Shroud of Sorrow
by Tommy Donbavand
Shroud of Sorrow is one of the latest of the new series adventures novels, and the first to feature Matt Smith’s Eleventh Doctor with Jenna-Louise Coleman’s Clara Oswald.
Set on a date that may be familiar to some, November 23rd, 1963 the day after the assassination of American President John F Kennedy, faces of the dead are emerging from the most unusual places. A late father in the mist, a dead grandmother in a coffee stain, a long-lost partner in the raindrops on a window pane. The Shroud has fallen and has begun to feast on the grief of a world in mourning. Can the Doctor and Clara save the day before it’s too late?
Shroud of Sorrow is by new~to~Who writer Tommy Donbavand who blasts on to the scene with this wonderful story. Donbavand’s plotting feels like a wonderful combination between Russell T Davies’ emotionally driven stories, Steven Moffat’s well observed scary/cerebral tales, Douglas Adams’ brilliantly ridiculous works (as an example here - a dimensionally transcendental clown car) with the clever yet non-detracting classic references of Gareth Roberts. He has managed to take all the successes and familiarity of the above writers’ styles whilst maintaining an original edge proving that he really gets Doctor Who.
The story is first class. The eerie Shroud, who feed on negative emotions make an excellent adversary for the Doctor and the setting and date give the whole piece an extra kick. There is a clever style throughout that remind one of the movie Crash (2004) where all strands and characters however estranged neatly tie together by the end. I really don’t want to give away any spoilers but it’s safe to say there are some truly unlikely and unexpected twists and turns and lots of inspired references to previous episodes of Doctor Who throughout.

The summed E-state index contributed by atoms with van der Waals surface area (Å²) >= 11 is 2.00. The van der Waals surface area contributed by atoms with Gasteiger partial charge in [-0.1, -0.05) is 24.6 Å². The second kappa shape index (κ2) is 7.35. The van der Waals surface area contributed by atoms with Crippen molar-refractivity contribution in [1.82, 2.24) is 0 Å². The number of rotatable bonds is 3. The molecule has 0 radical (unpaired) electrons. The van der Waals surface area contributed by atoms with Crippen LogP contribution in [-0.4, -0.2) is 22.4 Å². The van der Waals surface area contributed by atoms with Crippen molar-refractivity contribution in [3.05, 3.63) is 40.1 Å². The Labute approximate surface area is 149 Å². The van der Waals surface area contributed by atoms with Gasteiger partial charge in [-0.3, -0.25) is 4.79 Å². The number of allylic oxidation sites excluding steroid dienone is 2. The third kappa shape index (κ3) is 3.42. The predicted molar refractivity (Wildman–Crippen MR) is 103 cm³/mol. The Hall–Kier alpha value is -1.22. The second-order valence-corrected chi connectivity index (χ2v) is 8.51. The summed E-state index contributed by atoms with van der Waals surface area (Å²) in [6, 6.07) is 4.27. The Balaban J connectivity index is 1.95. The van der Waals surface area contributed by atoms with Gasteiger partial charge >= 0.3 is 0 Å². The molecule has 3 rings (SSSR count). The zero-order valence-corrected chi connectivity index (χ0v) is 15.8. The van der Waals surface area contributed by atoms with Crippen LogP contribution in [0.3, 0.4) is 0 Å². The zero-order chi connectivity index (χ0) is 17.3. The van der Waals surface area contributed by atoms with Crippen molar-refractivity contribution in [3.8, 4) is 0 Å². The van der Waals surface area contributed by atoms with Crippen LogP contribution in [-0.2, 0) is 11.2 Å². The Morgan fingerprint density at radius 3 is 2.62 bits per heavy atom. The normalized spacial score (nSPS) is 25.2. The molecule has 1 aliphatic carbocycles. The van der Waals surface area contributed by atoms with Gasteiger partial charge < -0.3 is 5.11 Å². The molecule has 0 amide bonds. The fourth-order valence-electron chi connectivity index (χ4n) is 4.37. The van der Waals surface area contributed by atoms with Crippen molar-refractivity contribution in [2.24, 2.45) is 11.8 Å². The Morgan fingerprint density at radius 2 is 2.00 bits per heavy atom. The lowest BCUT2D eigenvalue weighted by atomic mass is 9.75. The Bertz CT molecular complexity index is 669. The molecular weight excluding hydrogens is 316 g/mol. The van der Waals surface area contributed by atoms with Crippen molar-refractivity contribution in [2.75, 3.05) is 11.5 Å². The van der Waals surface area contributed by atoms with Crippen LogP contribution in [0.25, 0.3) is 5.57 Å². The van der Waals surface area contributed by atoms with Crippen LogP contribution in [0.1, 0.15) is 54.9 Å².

The real advantage in this format is the length of these novels. Unlike the current series there is no prescribed time frame which really enables the story to move at a slower, more engaging pace and allows more time to develop characters and plot lines. It’s like new Who with a classic series structure. Donbavand has excellently captured the Eleventh Doctor and Clara’s dialogue and mannerisms to the point where one can practically see them. This first-time Who writer has done a bang-up job with his debut, leaving one eager for a follow up. If his work is consistently of this caliber he should certainly be given a chance to write for the TV series. This story itself would make an excellent episode for the TV series with a little pruning or possibly as a two-parter.
Shroud of Sorrow succeeds at nearly every turn and is a tale that truly lives up to the high expectations of the 50th Anniversary year. It’s easily the best of its two fellow releases [details HERE] and yet sadly the only one that, as yet, hasn’t received an audiobook release. It’s a wonderfully compelling read and comes highly recommended for any Who fan both classic or current!
BLOGTOR RATING 9/10
Thanks to Broadway Paperbacks